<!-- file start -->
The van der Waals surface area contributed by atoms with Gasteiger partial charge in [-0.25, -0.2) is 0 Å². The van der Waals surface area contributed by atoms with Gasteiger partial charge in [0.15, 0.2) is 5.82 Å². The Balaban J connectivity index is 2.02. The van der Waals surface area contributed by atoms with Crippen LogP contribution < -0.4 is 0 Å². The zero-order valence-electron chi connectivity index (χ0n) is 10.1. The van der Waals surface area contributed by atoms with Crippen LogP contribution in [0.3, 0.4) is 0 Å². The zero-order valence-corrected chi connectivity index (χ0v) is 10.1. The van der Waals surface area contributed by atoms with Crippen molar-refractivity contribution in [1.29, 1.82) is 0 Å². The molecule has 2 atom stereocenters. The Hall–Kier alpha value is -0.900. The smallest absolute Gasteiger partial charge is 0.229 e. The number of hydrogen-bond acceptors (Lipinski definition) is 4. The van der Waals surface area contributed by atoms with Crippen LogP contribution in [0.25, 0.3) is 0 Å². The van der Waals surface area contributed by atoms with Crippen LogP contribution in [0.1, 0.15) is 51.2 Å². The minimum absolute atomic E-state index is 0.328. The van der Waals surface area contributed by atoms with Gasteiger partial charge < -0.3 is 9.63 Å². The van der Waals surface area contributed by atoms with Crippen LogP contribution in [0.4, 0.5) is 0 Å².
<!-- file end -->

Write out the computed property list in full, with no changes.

The van der Waals surface area contributed by atoms with Gasteiger partial charge in [-0.25, -0.2) is 0 Å². The van der Waals surface area contributed by atoms with Gasteiger partial charge in [0.15, 0.2) is 5.82 Å². The Balaban J connectivity index is 2.02. The van der Waals surface area contributed by atoms with Crippen LogP contribution < -0.4 is 0 Å². The zero-order valence-electron chi connectivity index (χ0n) is 10.1. The van der Waals surface area contributed by atoms with Crippen LogP contribution in [0.3, 0.4) is 0 Å². The zero-order valence-corrected chi connectivity index (χ0v) is 10.1. The van der Waals surface area contributed by atoms with Crippen molar-refractivity contribution in [1.29, 1.82) is 0 Å². The molecule has 2 atom stereocenters. The Hall–Kier alpha value is -0.900. The smallest absolute Gasteiger partial charge is 0.229 e. The number of hydrogen-bond acceptors (Lipinski definition) is 4. The van der Waals surface area contributed by atoms with Crippen LogP contribution in [0.25, 0.3) is 0 Å². The van der Waals surface area contributed by atoms with Crippen LogP contribution in [0.1, 0.15) is 51.2 Å². The minimum absolute atomic E-state index is 0.328. The van der Waals surface area contributed by atoms with Gasteiger partial charge < -0.3 is 9.63 Å². The van der Waals surface area contributed by atoms with Crippen LogP contribution in [0.4, 0.5) is 0 Å².